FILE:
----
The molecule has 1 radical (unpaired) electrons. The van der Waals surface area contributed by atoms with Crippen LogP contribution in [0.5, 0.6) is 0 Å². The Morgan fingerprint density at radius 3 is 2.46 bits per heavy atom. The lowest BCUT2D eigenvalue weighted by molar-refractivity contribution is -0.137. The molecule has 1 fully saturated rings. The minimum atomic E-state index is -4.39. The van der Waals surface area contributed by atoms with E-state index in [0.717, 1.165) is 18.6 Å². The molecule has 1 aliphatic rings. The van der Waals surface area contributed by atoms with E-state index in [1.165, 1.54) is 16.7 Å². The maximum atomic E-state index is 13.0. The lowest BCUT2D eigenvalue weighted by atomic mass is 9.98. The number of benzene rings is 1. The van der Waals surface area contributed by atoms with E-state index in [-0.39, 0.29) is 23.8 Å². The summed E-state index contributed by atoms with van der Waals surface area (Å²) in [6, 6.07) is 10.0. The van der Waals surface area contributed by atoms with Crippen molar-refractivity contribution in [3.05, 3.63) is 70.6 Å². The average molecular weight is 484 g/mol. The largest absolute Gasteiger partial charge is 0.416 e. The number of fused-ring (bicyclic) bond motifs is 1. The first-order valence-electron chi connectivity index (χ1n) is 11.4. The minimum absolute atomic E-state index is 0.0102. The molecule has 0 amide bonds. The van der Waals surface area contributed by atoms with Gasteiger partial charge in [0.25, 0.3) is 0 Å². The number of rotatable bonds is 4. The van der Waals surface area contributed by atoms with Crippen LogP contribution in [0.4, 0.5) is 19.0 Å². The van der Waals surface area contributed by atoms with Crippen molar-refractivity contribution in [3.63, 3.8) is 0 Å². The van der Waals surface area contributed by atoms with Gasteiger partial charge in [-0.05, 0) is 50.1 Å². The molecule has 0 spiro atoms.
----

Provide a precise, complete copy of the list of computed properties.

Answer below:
The molecule has 1 radical (unpaired) electrons. The van der Waals surface area contributed by atoms with Crippen LogP contribution in [0.5, 0.6) is 0 Å². The Morgan fingerprint density at radius 3 is 2.46 bits per heavy atom. The lowest BCUT2D eigenvalue weighted by molar-refractivity contribution is -0.137. The molecule has 1 fully saturated rings. The minimum atomic E-state index is -4.39. The van der Waals surface area contributed by atoms with E-state index in [0.717, 1.165) is 18.6 Å². The molecule has 1 aliphatic rings. The van der Waals surface area contributed by atoms with E-state index in [1.165, 1.54) is 16.7 Å². The maximum atomic E-state index is 13.0. The lowest BCUT2D eigenvalue weighted by atomic mass is 9.98. The number of benzene rings is 1. The van der Waals surface area contributed by atoms with E-state index in [-0.39, 0.29) is 23.8 Å². The summed E-state index contributed by atoms with van der Waals surface area (Å²) in [6, 6.07) is 10.0. The van der Waals surface area contributed by atoms with Crippen molar-refractivity contribution in [3.05, 3.63) is 70.6 Å². The average molecular weight is 484 g/mol. The largest absolute Gasteiger partial charge is 0.416 e. The number of fused-ring (bicyclic) bond motifs is 1. The first-order valence-electron chi connectivity index (χ1n) is 11.4. The minimum absolute atomic E-state index is 0.0102. The molecule has 0 amide bonds. The van der Waals surface area contributed by atoms with Gasteiger partial charge in [0.25, 0.3) is 0 Å². The number of rotatable bonds is 4. The van der Waals surface area contributed by atoms with Crippen LogP contribution in [0.4, 0.5) is 19.0 Å². The van der Waals surface area contributed by atoms with Crippen molar-refractivity contribution in [3.63, 3.8) is 0 Å². The van der Waals surface area contributed by atoms with Gasteiger partial charge in [-0.05, 0) is 50.1 Å². The molecule has 0 spiro atoms.